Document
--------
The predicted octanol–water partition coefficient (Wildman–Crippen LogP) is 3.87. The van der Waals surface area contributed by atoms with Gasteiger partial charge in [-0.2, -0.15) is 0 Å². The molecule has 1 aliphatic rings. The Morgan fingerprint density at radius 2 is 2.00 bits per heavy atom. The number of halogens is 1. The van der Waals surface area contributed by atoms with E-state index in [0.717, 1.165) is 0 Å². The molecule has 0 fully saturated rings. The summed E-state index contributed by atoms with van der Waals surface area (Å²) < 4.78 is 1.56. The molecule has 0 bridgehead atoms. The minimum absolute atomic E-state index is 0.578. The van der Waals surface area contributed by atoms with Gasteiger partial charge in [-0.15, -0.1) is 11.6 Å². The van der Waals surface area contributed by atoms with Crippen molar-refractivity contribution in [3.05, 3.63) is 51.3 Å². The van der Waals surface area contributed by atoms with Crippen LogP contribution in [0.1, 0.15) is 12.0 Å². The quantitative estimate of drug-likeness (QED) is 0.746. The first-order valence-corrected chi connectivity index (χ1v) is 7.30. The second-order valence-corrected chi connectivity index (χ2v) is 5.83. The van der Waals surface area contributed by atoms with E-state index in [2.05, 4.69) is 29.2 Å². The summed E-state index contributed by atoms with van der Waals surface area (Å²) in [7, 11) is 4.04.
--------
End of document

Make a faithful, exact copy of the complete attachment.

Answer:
The predicted octanol–water partition coefficient (Wildman–Crippen LogP) is 3.87. The van der Waals surface area contributed by atoms with Gasteiger partial charge in [-0.2, -0.15) is 0 Å². The molecule has 1 aliphatic rings. The Morgan fingerprint density at radius 2 is 2.00 bits per heavy atom. The number of halogens is 1. The van der Waals surface area contributed by atoms with E-state index in [0.717, 1.165) is 0 Å². The molecule has 0 fully saturated rings. The summed E-state index contributed by atoms with van der Waals surface area (Å²) < 4.78 is 1.56. The molecule has 0 bridgehead atoms. The minimum absolute atomic E-state index is 0.578. The van der Waals surface area contributed by atoms with Gasteiger partial charge in [-0.15, -0.1) is 11.6 Å². The van der Waals surface area contributed by atoms with Crippen molar-refractivity contribution in [3.05, 3.63) is 51.3 Å². The van der Waals surface area contributed by atoms with Crippen LogP contribution in [0.1, 0.15) is 12.0 Å². The quantitative estimate of drug-likeness (QED) is 0.746. The first-order valence-corrected chi connectivity index (χ1v) is 7.30. The second-order valence-corrected chi connectivity index (χ2v) is 5.83. The van der Waals surface area contributed by atoms with E-state index in [2.05, 4.69) is 29.2 Å². The summed E-state index contributed by atoms with van der Waals surface area (Å²) in [7, 11) is 4.04.